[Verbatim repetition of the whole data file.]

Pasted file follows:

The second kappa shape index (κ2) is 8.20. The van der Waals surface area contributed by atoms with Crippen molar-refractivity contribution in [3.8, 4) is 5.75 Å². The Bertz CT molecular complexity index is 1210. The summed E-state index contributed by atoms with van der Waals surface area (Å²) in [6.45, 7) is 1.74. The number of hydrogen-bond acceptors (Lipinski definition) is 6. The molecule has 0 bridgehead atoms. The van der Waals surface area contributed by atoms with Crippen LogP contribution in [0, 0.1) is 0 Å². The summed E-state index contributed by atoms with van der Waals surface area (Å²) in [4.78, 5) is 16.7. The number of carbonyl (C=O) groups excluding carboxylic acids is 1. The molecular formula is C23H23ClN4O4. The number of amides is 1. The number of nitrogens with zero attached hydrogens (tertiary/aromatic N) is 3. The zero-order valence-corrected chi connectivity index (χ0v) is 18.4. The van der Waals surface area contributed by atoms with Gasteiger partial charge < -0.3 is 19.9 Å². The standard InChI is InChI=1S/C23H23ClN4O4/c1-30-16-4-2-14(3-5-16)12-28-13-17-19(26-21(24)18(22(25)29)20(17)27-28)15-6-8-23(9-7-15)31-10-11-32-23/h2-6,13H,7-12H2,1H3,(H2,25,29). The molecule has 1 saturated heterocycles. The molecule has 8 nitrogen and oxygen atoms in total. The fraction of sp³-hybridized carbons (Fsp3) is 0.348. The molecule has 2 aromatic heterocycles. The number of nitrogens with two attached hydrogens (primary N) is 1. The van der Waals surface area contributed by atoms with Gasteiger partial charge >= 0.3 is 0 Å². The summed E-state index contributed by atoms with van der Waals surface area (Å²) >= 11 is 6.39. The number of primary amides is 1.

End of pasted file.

The second kappa shape index (κ2) is 8.20. The van der Waals surface area contributed by atoms with Crippen molar-refractivity contribution in [3.8, 4) is 5.75 Å². The Bertz CT molecular complexity index is 1210. The summed E-state index contributed by atoms with van der Waals surface area (Å²) in [6.45, 7) is 1.74. The number of hydrogen-bond acceptors (Lipinski definition) is 6. The molecule has 0 bridgehead atoms. The van der Waals surface area contributed by atoms with Crippen LogP contribution in [0, 0.1) is 0 Å². The summed E-state index contributed by atoms with van der Waals surface area (Å²) in [4.78, 5) is 16.7. The number of carbonyl (C=O) groups excluding carboxylic acids is 1. The molecular formula is C23H23ClN4O4. The number of amides is 1. The number of nitrogens with zero attached hydrogens (tertiary/aromatic N) is 3. The zero-order valence-corrected chi connectivity index (χ0v) is 18.4. The van der Waals surface area contributed by atoms with Gasteiger partial charge < -0.3 is 19.9 Å². The standard InChI is InChI=1S/C23H23ClN4O4/c1-30-16-4-2-14(3-5-16)12-28-13-17-19(26-21(24)18(22(25)29)20(17)27-28)15-6-8-23(9-7-15)31-10-11-32-23/h2-6,13H,7-12H2,1H3,(H2,25,29). The molecule has 1 saturated heterocycles. The molecule has 8 nitrogen and oxygen atoms in total. The fraction of sp³-hybridized carbons (Fsp3) is 0.348. The molecule has 2 aromatic heterocycles. The number of nitrogens with two attached hydrogens (primary N) is 1. The van der Waals surface area contributed by atoms with Gasteiger partial charge >= 0.3 is 0 Å². The summed E-state index contributed by atoms with van der Waals surface area (Å²) >= 11 is 6.39. The number of primary amides is 1.